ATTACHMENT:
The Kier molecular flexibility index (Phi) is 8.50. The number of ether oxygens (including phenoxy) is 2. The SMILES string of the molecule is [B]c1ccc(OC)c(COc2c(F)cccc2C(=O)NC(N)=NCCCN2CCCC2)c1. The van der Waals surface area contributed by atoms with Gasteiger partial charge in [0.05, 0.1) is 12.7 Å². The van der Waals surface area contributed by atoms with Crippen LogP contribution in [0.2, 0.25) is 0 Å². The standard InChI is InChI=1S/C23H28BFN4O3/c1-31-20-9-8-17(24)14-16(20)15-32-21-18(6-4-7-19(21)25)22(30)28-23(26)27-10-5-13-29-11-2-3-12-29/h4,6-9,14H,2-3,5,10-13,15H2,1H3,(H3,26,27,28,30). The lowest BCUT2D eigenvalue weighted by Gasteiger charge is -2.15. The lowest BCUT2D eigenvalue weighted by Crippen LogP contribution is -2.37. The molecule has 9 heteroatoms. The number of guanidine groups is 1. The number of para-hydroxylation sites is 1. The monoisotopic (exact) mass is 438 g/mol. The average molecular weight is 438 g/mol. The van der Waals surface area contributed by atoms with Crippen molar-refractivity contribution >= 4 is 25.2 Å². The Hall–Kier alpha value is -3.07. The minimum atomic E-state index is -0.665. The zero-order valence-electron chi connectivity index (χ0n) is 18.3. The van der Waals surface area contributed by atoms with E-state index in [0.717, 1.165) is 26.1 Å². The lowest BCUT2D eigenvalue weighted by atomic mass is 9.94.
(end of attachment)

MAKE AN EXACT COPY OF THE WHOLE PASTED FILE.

The Kier molecular flexibility index (Phi) is 8.50. The number of ether oxygens (including phenoxy) is 2. The SMILES string of the molecule is [B]c1ccc(OC)c(COc2c(F)cccc2C(=O)NC(N)=NCCCN2CCCC2)c1. The van der Waals surface area contributed by atoms with Gasteiger partial charge in [0.05, 0.1) is 12.7 Å². The van der Waals surface area contributed by atoms with Crippen LogP contribution in [0.2, 0.25) is 0 Å². The standard InChI is InChI=1S/C23H28BFN4O3/c1-31-20-9-8-17(24)14-16(20)15-32-21-18(6-4-7-19(21)25)22(30)28-23(26)27-10-5-13-29-11-2-3-12-29/h4,6-9,14H,2-3,5,10-13,15H2,1H3,(H3,26,27,28,30). The lowest BCUT2D eigenvalue weighted by Gasteiger charge is -2.15. The lowest BCUT2D eigenvalue weighted by Crippen LogP contribution is -2.37. The molecule has 9 heteroatoms. The number of guanidine groups is 1. The number of para-hydroxylation sites is 1. The monoisotopic (exact) mass is 438 g/mol. The average molecular weight is 438 g/mol. The van der Waals surface area contributed by atoms with Crippen molar-refractivity contribution >= 4 is 25.2 Å². The Hall–Kier alpha value is -3.07. The minimum atomic E-state index is -0.665. The zero-order valence-electron chi connectivity index (χ0n) is 18.3. The van der Waals surface area contributed by atoms with E-state index in [0.717, 1.165) is 26.1 Å². The lowest BCUT2D eigenvalue weighted by atomic mass is 9.94.